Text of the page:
Editor’s Note: This review unfortunately marks the last review for this series by Stella. If you currently read the series and are interested in reviewing the print issues as they release, please contact us at email@example.com. Reviews of this series will unfortunately cease until a replacement reviewer is found.
DC Comics Bombshells #10 collects the parts 28-30 of the digital-first series based on the popular DC Collectibles Bombshells statues. The tenth issue completes the ‘Allies and Enemies’ storyline. The story is written by Marguerite Bennett, and all three parts vary in artists.
Part 1: Artist: Lara Braga; Colorist: J. Nanjan; London, Peloponnese, Greece, 1940-The camp is surround by the Tenebrae, and while Wonder Woman attempts to gather all the living (Allied and Axis alike) in one place, the Allies let their hatred for their enemy overwhelm their desire for survival. After a rousing speech by Wonder Woman, she demands that the men submit to her and redeem themselves. There is a massive fight scene between living and dead, and the living win. Wonder Woman wants to make an alliance with Baroness, but the latter ends up leaving with a threat that she will destroy Themiscyra. Wonder Woman and Steve then fly off on a demonic flying horse and start a new mission.
Part 2: Artist: Marguerite Sauvage; Colorist: Jeremy Lawson; Berlin, Germany, 1940-Zatanna and Rabbit Constantine combine their magics and put their spirits into a giant dove. Elsewhere, Selina and Lex consider the current circumstances with Kate in Brother Night’s possession. There’s talk of trust, lots of flirting, and a discussion on pushing Kate to be the hero she is destined to be. Once Lex leaves, Helena pops out of the trunk of the car and threatens Selina so that they go to help Kate. And speaking of Kate, Brother Night tries to flatter her and use her position in Gotham. The Tenebrae aren’t concerned about race, religion, or sexual orientation. Kate creates a distraction, puts on her uniform and calls the families of Berlin to rise up and fight.
Part 3: Artist: Marguerite Sauvage; Colorist: Jeremy Lawson; Berlin, Germany, 1940-Selina and Helena leap into the fray with Selina’s car. The fight rages on with three Bombshells teaming up to fight the Tenebrae when suddenly the giant dove appears and attacks the Tenebrae and heals the injured. Brother Night escapes, threatening to do something terrible in London. After the fight, Helena stays in Berlin, while Selina boats Kate to London and Waller’s team. At the Cabaret of the Joker’s Daughter, the spirits of Zatanna and Rabbit Constantine return, but the Joker’s Daughter catches them and threatens to kill Constantine before Tenebrus arrives. Joker’s Daughter pleads with him not to kill Zatanna, but what he does may be even worse when he takes away the magic of both of them, returning John to his human form.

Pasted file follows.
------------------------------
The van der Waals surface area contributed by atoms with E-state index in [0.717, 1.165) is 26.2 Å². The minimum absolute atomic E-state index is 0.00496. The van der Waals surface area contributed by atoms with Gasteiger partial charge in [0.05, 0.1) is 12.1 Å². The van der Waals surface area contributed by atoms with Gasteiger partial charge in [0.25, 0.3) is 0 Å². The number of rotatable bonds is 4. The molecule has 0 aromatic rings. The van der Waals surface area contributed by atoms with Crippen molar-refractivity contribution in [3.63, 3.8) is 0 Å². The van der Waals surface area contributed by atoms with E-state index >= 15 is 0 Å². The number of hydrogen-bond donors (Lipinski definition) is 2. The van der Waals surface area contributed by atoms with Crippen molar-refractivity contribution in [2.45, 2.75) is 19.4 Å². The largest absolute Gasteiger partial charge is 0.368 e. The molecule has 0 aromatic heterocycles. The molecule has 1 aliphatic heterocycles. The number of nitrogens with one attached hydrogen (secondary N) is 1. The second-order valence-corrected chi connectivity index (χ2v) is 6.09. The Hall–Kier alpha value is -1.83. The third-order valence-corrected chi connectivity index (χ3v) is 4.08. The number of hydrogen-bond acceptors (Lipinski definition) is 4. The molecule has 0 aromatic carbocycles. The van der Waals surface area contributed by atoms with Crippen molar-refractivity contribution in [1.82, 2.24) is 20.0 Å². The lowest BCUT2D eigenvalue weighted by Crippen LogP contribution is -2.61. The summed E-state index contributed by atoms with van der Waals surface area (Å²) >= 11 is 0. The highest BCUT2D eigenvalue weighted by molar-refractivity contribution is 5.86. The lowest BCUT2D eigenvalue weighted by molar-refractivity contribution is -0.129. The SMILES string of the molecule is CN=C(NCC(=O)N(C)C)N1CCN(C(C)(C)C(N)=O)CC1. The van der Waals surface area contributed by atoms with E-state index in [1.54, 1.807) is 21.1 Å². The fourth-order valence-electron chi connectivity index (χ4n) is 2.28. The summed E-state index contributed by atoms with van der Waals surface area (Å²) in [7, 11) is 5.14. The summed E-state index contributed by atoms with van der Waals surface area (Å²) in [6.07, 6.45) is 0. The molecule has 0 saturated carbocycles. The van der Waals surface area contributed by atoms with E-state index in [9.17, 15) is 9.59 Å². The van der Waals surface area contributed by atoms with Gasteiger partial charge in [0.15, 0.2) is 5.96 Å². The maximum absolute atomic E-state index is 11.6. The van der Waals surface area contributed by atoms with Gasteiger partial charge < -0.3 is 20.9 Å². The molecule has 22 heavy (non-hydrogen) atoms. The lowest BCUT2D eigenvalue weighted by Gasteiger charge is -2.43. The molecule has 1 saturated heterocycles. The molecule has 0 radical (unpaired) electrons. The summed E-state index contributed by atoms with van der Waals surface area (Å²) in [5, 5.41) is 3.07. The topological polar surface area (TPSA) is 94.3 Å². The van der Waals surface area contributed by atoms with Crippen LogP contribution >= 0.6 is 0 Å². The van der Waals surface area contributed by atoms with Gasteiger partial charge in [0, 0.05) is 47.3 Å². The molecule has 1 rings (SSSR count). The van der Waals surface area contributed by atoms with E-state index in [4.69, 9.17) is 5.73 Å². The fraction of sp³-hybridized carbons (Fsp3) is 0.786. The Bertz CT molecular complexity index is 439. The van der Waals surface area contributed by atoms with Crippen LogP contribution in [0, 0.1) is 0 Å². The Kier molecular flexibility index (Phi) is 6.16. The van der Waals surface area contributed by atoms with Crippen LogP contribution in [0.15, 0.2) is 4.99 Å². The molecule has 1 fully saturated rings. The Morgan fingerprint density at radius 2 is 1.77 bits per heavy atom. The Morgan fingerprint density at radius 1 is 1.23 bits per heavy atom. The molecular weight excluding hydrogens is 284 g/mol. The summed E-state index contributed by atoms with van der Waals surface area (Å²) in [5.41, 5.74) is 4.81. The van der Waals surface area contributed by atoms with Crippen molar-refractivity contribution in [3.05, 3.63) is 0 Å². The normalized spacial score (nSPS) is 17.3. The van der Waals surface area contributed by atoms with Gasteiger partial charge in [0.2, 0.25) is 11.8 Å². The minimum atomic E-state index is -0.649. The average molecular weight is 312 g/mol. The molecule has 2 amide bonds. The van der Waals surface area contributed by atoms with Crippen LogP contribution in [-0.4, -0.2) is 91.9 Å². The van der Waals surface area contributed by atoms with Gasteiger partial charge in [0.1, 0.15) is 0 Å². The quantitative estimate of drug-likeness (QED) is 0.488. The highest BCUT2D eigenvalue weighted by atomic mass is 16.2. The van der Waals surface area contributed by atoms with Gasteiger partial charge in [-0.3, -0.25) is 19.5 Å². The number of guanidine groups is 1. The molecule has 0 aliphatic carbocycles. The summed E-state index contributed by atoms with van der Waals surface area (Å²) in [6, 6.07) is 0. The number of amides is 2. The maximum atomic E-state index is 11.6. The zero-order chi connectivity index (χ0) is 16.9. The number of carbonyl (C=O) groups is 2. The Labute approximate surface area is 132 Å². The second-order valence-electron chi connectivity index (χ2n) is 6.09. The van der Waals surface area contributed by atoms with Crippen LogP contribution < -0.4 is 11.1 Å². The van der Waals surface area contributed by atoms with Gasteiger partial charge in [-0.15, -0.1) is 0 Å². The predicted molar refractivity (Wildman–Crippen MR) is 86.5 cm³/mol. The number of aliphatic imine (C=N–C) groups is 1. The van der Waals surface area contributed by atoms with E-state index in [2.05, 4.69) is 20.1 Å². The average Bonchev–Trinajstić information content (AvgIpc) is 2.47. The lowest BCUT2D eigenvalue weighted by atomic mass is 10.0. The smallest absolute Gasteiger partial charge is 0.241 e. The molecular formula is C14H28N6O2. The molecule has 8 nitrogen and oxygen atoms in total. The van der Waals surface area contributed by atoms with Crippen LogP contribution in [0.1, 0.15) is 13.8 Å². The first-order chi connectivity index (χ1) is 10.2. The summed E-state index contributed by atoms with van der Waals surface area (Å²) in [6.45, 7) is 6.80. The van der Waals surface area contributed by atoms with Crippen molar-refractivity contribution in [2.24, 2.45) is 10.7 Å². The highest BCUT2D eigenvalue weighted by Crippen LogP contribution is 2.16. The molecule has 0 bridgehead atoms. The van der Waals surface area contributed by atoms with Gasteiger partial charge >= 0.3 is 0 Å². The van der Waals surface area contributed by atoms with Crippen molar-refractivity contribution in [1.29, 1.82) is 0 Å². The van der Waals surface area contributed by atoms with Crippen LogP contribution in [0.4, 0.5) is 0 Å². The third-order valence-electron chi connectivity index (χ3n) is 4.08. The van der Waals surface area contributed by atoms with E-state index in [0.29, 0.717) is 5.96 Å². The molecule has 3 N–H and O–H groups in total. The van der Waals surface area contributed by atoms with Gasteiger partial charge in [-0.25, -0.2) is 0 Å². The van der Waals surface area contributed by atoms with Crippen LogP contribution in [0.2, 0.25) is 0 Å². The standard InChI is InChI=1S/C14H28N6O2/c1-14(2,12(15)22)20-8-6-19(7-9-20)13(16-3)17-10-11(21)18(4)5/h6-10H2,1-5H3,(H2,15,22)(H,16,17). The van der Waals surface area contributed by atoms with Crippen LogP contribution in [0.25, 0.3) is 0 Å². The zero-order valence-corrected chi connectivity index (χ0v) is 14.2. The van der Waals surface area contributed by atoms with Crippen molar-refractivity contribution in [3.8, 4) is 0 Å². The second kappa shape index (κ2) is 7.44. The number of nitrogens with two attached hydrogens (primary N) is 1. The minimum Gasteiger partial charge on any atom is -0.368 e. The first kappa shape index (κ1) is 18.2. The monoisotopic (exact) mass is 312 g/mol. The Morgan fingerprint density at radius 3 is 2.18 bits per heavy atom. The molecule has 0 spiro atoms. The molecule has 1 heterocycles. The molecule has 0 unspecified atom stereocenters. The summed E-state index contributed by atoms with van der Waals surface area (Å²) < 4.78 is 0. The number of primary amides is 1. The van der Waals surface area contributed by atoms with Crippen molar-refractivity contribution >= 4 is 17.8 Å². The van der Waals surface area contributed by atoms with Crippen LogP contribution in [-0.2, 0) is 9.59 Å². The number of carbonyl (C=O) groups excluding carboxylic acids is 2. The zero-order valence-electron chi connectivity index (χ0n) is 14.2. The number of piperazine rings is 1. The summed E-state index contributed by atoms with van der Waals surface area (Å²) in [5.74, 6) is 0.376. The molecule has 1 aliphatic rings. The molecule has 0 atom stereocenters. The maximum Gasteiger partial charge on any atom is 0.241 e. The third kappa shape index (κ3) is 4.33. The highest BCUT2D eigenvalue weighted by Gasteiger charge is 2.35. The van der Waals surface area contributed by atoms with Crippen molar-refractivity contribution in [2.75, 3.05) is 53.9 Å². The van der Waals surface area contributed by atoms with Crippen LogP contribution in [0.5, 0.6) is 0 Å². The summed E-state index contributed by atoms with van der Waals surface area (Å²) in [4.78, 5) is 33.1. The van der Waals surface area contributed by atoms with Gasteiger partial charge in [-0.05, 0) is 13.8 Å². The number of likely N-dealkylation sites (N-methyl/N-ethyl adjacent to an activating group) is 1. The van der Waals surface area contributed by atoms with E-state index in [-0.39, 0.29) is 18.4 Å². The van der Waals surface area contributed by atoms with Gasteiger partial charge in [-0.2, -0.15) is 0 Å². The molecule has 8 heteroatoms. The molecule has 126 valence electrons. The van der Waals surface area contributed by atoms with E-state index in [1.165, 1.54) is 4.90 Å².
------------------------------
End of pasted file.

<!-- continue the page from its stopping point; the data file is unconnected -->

This issue wraps up another part of the Bombshell saga. Was it successful in doing so but leaving enough ends dangling to keep interest? There is no easy answer for that question. Because of the digital format the writer has freedom to have stories issued more frequently. This keeps the storylines fresh in readers’ minds and pushes the story forward more quickly. On the downside, Bombshells is blessed and cursed with many wonderful characters who each have varied storylines. Until those storylines all merge, there will not be ‘story arcs’ in the natural sense of the word. So while this ‘arc’ may have ended, there is not much of a sense of closure in any of the stories, rather just a lead-in to the next story. So really, these ‘arcs’ are just one part of a bigger story.
Let’s get into some of the details. Wonder Woman’s speech in the cave is an interesting one. Would this make sense in this particular time period? I know that there were occasionally ceasefires during the World Wars, especially for Christmas, but would the Allies and Axis choose survival over fighting? In this context, most likely. “Live together. Die alone.” right? Diana’s speech shows a different perspective on the war and Nazi hatred since it is coming from a third party not at all connected to either side before this time.
I was with Wonder Woman up to the point where she tells the soldiers to submit to her. Not the best choice of words here, given how Baroness has been speaking to Diana and others around her. Wouldn’t a sense of unity be more thoroughly gained if they fought with Diana, not under her? It gets even more out of character and strange when Wonder Woman tells Baroness that she would have an alliance with her. Even though we are on the flip side, with Wonder Woman having defeated the enemy, why offer an alliance when she turned it down before? The circumstances may have changed, but the person is the same.
I have problem with the over-sexualized characterization of Selina, something we saw the last time that she appeared in the book. The dynamic between her and Lex is sex tinged with a chess match, and it is still unclear what side each of them is on, and I don’t know if this is clever subterfuge by the writer or indecision. Selina’s bisexuality is flaunted in a way that gives it a negative appearance in the comic, and I’m afraid Kate is going to be a casualty in this battle.
The Zatanna/Constantine story takes an interesting turn, not only with the Dove – though I would like that explained – but also with those two characters losing their magic. Where do they go from there, and will they get their magic back? Joker’s Daughter’s desperation for Zatanna is puzzling, and I wonder why she is so possessive of her. Is this love? Or it is something darker?
Bombshells continues to be an entertaining story with an interesting twist on well-known characters, but until the characters start working together within the same vicinity, the book will continue to have unity problems and will feel disjointed.